Mysterious Islands: Forgotten Tales of The Great Lakes by Andrea Gutsche and Cindy Bisaillon is another book I have had kicking around for years yet never got around to reading in its entirety. I acquired the book, which came with an accompanying 72-minute VHS video, when it first came out in 1999. I was fascinated by the often forgotten, if not entirely unknown tales from the Great Lakes islands, yet I only read about the islands I was immediately drawn to (for example, Middle Island, Pelee Island, Manitoulin Island, and Isle Royale). Mysterious Islands is divided into five chapters, one for each Great Lake, moving from east to west. The book is filled with black and white photographs throughout its 296 pages, but unfortunately many are too small or of poor quality to make much of them. At times I even stood holding the book directly under a lamp, or worse, shining a flashlight on certain pictures in order to see what they depicted. The book was surprisingly heavy, but that was due to its high quality of glossy paper. Ever the armchair editor, I was struck by the number of typographical errors in Mysterious Islands. That the authors named no less than two proofreaders in the Acknowledgements only made me roll my eyes heavenward. I do wonder what it is that proofreaders actually do.
On to the islands. Middle Island, the speck of Canada lying south of Pelee Island lays claim to the title of being the southernmost part of Canada. It was the hub of a thriving bootlegging and smuggling ring during the time of Prohibition. The chapter even had a photo of the Middle Island clubhouse, where all the boozing and gambling took place. A closeup of Middle Island and its crumbling clubhouse can be found here. There was plenty to read about Pelee Island, but I was shocked to find only four pages devoted to Manitoulin. Wouldn’t the largest island in the Great Lakes merit more than this? Manitoulin also claims several lakes of its own. I have cycled around these lakes within a lake, and even seen the islands within these lakes. I thought that the authors would surely give at least a cursory mention to Lake Manitou, the world’s largest lake-in-a-lake.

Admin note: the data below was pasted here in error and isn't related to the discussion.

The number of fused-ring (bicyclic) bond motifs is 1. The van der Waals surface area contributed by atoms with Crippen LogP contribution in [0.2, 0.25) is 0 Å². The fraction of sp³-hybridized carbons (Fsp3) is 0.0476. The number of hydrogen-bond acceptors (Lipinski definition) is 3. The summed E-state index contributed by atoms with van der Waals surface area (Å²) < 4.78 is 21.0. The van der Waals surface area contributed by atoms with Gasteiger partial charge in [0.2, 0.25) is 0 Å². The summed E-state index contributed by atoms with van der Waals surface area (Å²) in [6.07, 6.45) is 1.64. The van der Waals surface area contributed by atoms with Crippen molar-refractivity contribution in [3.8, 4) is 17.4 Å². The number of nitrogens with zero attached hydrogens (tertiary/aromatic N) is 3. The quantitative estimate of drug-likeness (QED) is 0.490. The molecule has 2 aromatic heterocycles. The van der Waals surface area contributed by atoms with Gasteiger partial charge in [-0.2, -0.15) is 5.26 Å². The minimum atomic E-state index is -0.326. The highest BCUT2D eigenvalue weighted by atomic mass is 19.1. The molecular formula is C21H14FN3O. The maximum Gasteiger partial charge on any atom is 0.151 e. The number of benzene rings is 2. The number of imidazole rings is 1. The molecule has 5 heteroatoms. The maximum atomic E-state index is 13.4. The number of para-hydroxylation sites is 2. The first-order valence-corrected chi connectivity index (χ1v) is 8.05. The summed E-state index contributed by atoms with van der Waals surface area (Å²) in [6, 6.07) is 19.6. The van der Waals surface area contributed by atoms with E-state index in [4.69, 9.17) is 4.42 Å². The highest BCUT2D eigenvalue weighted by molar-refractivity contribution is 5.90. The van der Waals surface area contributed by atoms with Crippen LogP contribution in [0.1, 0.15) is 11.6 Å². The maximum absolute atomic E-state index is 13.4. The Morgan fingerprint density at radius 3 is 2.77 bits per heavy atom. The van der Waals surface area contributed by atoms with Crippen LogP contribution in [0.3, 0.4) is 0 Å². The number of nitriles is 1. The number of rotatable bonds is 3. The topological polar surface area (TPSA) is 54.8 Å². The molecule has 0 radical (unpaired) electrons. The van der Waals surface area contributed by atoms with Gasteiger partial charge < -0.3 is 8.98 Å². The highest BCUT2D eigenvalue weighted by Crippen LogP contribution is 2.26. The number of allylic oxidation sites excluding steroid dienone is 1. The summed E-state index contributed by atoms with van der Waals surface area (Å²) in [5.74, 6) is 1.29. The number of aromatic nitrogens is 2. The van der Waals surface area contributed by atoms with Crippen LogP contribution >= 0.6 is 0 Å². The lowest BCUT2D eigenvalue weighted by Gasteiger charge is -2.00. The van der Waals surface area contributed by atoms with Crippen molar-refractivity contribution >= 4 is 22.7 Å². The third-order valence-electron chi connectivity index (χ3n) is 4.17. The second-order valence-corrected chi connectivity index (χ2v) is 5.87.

Sugar Island, located in Lake Huron, has an unusual claim to fame: it was one of twenty-two spots in North America selected as a possible site for the new United Nations headquarters. Former Michigan governor Chase Osborn proposed the site based on how it was peacefully acquired by the US in the Webster-Ashburton Treaty of 1842. Osborn believed Sugar Island fulfilled the spirit of the new UN pledge, “to settle international disputes by peaceful means, to refrain from the threat or use of force”. The UN instead settled on another island to build its headquarters: Manhattan.
I love to read lighthouse stories and Mysterious Islands had plenty of them. Caribou Island, the most remote of all the Great Lakes islands, lies in Lake Superior, 100 km from the nearest port. It thus had the most isolated lighthouse. Caribou was uninhabited, although the rock 1.6 km offshore where the lighthouse was actually located housed only the lighthouse keeper and his family. Imagine living on a rock–quite literally–with no one else around for 100 km. There wouldn’t have even been other land to visit, unless you rowed out to Caribou. This might be the closest an Ontarian can come to feeling what it’s like to live on Tristan da Cunha. See Caribou Island here, and the speck of white on the offshore rock which is the lighthouse.
In 1917, the government stopped transporting lighthouse keepers and their families back home in December. In effect, their employer just abandoned them. Lighthouse keepers had to make their way back to the mainland themselves. I read this time and time again, and sometimes the keepers suffered tragic results. The Caribou lighthouse keeper refitted a sailboat yet was trapped for eight days in Lake Superior’s ice and storms. It was another five years before the government reintroduced winter transport home.
Mysterious Islands spent an admirable time reporting on the history of the Great Lakes islands before European settlement. The authors reported on the alliances and treaties made between settlers and the First Nations. The islands were home to mines, cults (more than one), prisons and countless shipwrecks. It is my hope to visit some of these islands and I am glad to have had the opportunity to learn so much of their history.